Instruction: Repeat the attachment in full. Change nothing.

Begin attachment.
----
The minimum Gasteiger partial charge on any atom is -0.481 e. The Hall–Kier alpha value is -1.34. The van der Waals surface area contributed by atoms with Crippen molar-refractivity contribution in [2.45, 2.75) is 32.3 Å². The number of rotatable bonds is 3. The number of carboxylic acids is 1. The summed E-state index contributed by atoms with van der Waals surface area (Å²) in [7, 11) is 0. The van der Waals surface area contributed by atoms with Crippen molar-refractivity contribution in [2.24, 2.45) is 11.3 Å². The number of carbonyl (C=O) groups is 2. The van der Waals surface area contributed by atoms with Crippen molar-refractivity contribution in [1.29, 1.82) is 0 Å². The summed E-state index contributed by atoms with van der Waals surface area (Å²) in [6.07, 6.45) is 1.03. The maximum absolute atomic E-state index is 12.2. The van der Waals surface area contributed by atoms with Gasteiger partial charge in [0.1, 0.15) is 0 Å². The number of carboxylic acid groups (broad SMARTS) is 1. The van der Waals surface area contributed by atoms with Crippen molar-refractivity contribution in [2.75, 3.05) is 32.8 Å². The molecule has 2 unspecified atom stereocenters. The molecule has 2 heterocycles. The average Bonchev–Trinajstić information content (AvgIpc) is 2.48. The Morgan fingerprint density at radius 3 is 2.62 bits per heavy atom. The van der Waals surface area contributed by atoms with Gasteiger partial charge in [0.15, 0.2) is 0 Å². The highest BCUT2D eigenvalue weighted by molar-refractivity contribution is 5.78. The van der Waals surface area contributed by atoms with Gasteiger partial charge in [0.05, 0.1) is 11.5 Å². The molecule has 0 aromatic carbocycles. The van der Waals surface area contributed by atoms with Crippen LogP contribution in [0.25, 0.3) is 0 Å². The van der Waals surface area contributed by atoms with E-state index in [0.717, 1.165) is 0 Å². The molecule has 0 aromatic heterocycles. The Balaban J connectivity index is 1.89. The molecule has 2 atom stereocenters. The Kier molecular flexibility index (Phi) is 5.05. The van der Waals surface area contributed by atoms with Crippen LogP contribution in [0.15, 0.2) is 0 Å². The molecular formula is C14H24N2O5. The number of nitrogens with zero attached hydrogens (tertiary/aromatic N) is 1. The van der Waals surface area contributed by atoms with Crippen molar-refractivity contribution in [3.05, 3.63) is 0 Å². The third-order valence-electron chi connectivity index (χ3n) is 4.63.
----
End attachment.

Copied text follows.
The minimum Gasteiger partial charge on any atom is -0.481 e. The Hall–Kier alpha value is -1.34. The van der Waals surface area contributed by atoms with Crippen molar-refractivity contribution in [2.45, 2.75) is 32.3 Å². The number of rotatable bonds is 3. The number of carboxylic acids is 1. The summed E-state index contributed by atoms with van der Waals surface area (Å²) in [7, 11) is 0. The van der Waals surface area contributed by atoms with Crippen molar-refractivity contribution in [2.24, 2.45) is 11.3 Å². The number of carbonyl (C=O) groups is 2. The van der Waals surface area contributed by atoms with Crippen molar-refractivity contribution in [1.29, 1.82) is 0 Å². The summed E-state index contributed by atoms with van der Waals surface area (Å²) in [6.07, 6.45) is 1.03. The maximum absolute atomic E-state index is 12.2. The van der Waals surface area contributed by atoms with Gasteiger partial charge in [0.1, 0.15) is 0 Å². The number of carboxylic acid groups (broad SMARTS) is 1. The van der Waals surface area contributed by atoms with Crippen molar-refractivity contribution in [2.75, 3.05) is 32.8 Å². The molecule has 2 unspecified atom stereocenters. The molecule has 2 heterocycles. The average Bonchev–Trinajstić information content (AvgIpc) is 2.48. The Morgan fingerprint density at radius 3 is 2.62 bits per heavy atom. The van der Waals surface area contributed by atoms with Gasteiger partial charge in [0.15, 0.2) is 0 Å². The highest BCUT2D eigenvalue weighted by molar-refractivity contribution is 5.78. The van der Waals surface area contributed by atoms with Gasteiger partial charge in [0.05, 0.1) is 11.5 Å². The molecule has 0 aromatic carbocycles. The van der Waals surface area contributed by atoms with Crippen LogP contribution in [0.25, 0.3) is 0 Å². The van der Waals surface area contributed by atoms with E-state index in [0.717, 1.165) is 0 Å². The molecule has 0 aromatic heterocycles. The Balaban J connectivity index is 1.89. The molecule has 2 atom stereocenters. The Kier molecular flexibility index (Phi) is 5.05. The van der Waals surface area contributed by atoms with Crippen LogP contribution in [0.15, 0.2) is 0 Å². The molecular formula is C14H24N2O5. The number of nitrogens with zero attached hydrogens (tertiary/aromatic N) is 1. The van der Waals surface area contributed by atoms with Crippen molar-refractivity contribution in [3.05, 3.63) is 0 Å². The third-order valence-electron chi connectivity index (χ3n) is 4.63.